The Role of Women in the 1920s ERICA JUDD

See above: A flapper of the 1920s holding a cigarette that has a trail of smoke leading towards the end of the image.

Watch the first two minutes of the video above for a short lesson on Women in the 1920s courtesy of Study.com's instructor, Jessica Whittemore.

Group of suffragettes gathered in 1922 with flags and banner's that state "Votes For Women." http://www.loc.gov/pictures/item/2001704199/

After waiting a long amount of time, women finally acquire suffrage when the nineteenth amendment is enacted in 1920. Throughout the early 20th century, suffragettes (women who fought for suffrage) protested, wrote, and fought together to gain the right to vote. After suffrage was achieved, women started to evolve into a larger part of the American community. Women could not only vote but were also active members in the government and society. With WWI's women soldiers, some of the previous sections of society exclusively for men were opened for women as well.

Women in the 1920s voting along with men just 2 years after they won suffrage. http://www.loc.gov/pictures/item/2002695608/

The factor that pushed the role of women was simply that the new suffrage gave women a feel for rights and they wanted to have more. This, however, was not a greedy impulse from the women of the 1920s but merely an outcome of their "taste of freedom." After seeing what their hard work has created women were not ready to stop there. Many progressive women started to wear shorter skirts and more modernized clothing. As one's sexuality became a major topic in the 1920s, women started to become the well known "flappers" to reintroduce their gender to the improving nation.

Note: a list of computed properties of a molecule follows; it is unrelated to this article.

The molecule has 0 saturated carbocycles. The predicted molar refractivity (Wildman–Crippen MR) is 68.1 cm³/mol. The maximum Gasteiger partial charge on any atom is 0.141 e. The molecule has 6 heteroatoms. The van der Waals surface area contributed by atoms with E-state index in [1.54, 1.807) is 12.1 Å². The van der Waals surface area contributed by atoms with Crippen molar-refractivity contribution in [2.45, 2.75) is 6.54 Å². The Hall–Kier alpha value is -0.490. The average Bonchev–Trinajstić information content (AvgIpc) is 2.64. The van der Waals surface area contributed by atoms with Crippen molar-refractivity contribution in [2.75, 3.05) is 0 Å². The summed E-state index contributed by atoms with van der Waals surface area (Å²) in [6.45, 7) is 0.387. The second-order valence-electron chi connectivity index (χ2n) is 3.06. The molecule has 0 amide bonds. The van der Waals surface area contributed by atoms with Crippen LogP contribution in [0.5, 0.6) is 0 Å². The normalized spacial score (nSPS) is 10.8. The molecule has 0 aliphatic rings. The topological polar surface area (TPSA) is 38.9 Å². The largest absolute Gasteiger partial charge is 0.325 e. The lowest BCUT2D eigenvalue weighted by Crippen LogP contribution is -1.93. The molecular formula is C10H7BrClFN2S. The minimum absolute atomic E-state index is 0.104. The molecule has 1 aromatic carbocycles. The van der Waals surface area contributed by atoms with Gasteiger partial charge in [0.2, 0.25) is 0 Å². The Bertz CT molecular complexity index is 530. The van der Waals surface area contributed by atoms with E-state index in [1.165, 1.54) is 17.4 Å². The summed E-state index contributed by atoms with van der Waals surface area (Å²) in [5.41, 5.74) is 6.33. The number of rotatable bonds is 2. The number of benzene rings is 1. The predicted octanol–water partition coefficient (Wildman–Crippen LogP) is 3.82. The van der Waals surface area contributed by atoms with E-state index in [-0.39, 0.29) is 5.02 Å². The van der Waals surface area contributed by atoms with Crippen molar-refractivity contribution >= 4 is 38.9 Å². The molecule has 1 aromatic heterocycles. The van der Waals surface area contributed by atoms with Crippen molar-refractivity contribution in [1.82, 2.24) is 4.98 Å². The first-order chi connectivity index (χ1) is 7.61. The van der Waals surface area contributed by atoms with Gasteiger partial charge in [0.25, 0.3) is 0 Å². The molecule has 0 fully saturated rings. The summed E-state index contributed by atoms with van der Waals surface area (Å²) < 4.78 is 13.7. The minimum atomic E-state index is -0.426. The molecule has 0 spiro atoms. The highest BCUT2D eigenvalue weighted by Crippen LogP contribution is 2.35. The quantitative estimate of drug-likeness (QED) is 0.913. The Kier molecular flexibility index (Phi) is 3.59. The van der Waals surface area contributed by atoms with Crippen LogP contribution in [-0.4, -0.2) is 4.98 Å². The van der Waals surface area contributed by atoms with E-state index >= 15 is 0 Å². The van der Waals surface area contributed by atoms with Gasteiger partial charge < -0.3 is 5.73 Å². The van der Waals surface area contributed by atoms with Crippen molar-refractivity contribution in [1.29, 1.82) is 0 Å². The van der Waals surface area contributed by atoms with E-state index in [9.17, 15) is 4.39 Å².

Women were free to vote and even had a greater variety of education. However, most of it was limited to "womanly duties" such as canning food in this cooking class. http://www.loc.gov/pictures/item/2016650255/

The factor that pulled the 1920s women were the older conservative men and women whose ideals were to return back to previous American greatness and even remaining the same. They completely neglected the fact that the nation was destined for a change towards equality and did not want to move forward.

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